Everrati Adds $282k Range Rover Classic And $227k Defender To Menu Of Retro EV Conversions


Purists might not like the idea, but the market in EV-converted classics is picking up speed. British firm Everrati is doing a brisk trade powertrain-swapping cars like the Porsche 964-generation 911, Mercedes SL Pagoda and Superformance GT40, and now its added two more icons to its range.

The company’s latest retro EVs are the original Range Rover and the Land Rover Defender, which join the vintage Land Rover Series IIa announced last year. Each car is fully restored to better-than-factory condition before being kitted out with its new zero emissions heart, just like Everrati’s other cars.

Everrati, which recently opened a second base in the U.S. to expand its export business, hasn’t revealed important details like the power and performance of the new cars, only saying that each will “stay true to the timeless quality of the vehicle yet provide a powertrain upgrade that will exceed the performance specifications of the original.”

Exceeding the performance of the original won’t be hard. The 1970 Range Rover’s ex-Buick 3.5-liter V8 made just 135 hp (137 kW) which resulted in a slothful 13.9-second zero to 60 mph (97 km/h) time and meagre 91 mph (147 km/h) top speed. And the Land Rover Defender wasn’t much quicker (some were even slower).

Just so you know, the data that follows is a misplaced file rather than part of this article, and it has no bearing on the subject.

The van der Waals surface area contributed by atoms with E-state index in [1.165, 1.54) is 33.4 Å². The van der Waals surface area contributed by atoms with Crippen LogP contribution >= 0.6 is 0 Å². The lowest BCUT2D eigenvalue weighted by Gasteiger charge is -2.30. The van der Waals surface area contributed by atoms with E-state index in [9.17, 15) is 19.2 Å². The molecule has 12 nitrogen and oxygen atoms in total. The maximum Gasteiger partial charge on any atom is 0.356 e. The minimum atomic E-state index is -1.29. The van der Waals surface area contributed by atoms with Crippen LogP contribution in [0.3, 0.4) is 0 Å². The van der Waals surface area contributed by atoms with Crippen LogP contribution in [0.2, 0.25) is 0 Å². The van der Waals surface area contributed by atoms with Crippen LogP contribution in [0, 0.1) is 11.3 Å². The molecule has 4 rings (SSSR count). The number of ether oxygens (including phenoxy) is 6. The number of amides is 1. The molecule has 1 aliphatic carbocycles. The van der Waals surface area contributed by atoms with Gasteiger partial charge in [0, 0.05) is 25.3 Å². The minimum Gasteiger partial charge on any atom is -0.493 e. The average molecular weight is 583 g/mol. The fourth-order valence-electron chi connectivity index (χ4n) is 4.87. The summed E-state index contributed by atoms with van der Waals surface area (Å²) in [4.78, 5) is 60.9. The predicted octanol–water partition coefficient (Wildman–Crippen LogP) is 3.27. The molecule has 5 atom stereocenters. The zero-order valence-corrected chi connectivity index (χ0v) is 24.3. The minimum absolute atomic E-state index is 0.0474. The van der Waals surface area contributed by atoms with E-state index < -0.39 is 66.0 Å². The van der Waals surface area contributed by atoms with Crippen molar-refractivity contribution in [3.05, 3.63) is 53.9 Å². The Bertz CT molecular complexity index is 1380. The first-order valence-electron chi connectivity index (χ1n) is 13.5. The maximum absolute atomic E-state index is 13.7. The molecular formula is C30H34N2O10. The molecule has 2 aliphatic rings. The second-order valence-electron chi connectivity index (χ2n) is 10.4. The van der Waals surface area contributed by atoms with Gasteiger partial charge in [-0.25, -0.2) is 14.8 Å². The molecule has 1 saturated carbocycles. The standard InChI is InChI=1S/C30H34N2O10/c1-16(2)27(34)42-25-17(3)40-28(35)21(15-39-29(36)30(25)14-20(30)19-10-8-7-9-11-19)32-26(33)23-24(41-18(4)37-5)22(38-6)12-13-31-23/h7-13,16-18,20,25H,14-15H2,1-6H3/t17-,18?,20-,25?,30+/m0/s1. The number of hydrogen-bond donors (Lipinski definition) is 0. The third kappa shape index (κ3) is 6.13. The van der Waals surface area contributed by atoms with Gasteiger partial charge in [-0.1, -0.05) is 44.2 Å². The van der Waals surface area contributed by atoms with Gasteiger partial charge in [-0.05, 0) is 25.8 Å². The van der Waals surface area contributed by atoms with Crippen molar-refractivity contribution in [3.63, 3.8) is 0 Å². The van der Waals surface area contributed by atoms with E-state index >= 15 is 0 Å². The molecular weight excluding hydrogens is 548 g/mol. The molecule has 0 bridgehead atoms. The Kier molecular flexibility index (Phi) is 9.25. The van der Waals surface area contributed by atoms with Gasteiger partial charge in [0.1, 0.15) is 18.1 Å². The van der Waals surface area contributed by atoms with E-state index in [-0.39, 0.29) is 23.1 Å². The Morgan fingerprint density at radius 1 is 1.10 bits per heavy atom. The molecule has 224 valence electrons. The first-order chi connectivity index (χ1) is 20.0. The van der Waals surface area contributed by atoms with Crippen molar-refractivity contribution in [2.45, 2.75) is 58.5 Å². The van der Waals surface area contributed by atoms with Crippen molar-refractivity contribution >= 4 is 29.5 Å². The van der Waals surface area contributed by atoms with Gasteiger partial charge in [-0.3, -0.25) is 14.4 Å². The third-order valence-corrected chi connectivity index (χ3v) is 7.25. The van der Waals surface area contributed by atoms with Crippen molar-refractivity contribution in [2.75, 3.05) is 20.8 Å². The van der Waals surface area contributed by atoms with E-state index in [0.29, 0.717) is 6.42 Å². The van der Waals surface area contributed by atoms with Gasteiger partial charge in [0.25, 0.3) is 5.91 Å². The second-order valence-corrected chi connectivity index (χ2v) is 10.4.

Related: Classic Land Rover Series IIA Can Now Become An EV Thanks To Everrati

 Everrati Adds $282k Range Rover Classic And $227k Defender To Menu Of Retro EV Conversions

For comparison, Everrati’s Land Rover SIIa makes 148 hp (150 PS) and can accelerate to 60 mph (96 km/h) in 13 seconds dead, but we’re expecting the electrified Range Rover to improve on both that and the 150-mile (240 km/h) range given that both of the new cars cost considerably more.

Land Rover SIIa commission start at £159,950 (equal to $196,100 at current exchange rates) but a Defender EV build will set you back a minimum of £185,000 ($226,800) and you’re facing a bill of £230,000 ($282,000) for the Range Rover. And none of those prices include tax or the cost of the donor vehicle. That money does get you a beautifully finished Bridge of Weir leather interior as well as an EV conversion, but there’s no doubt you could by an immaculate or fully restored combustion version of either of the new models for a fraction of the price.

Do you like the idea of EV-converted classics? Drop a comment below and give us your opinion. 


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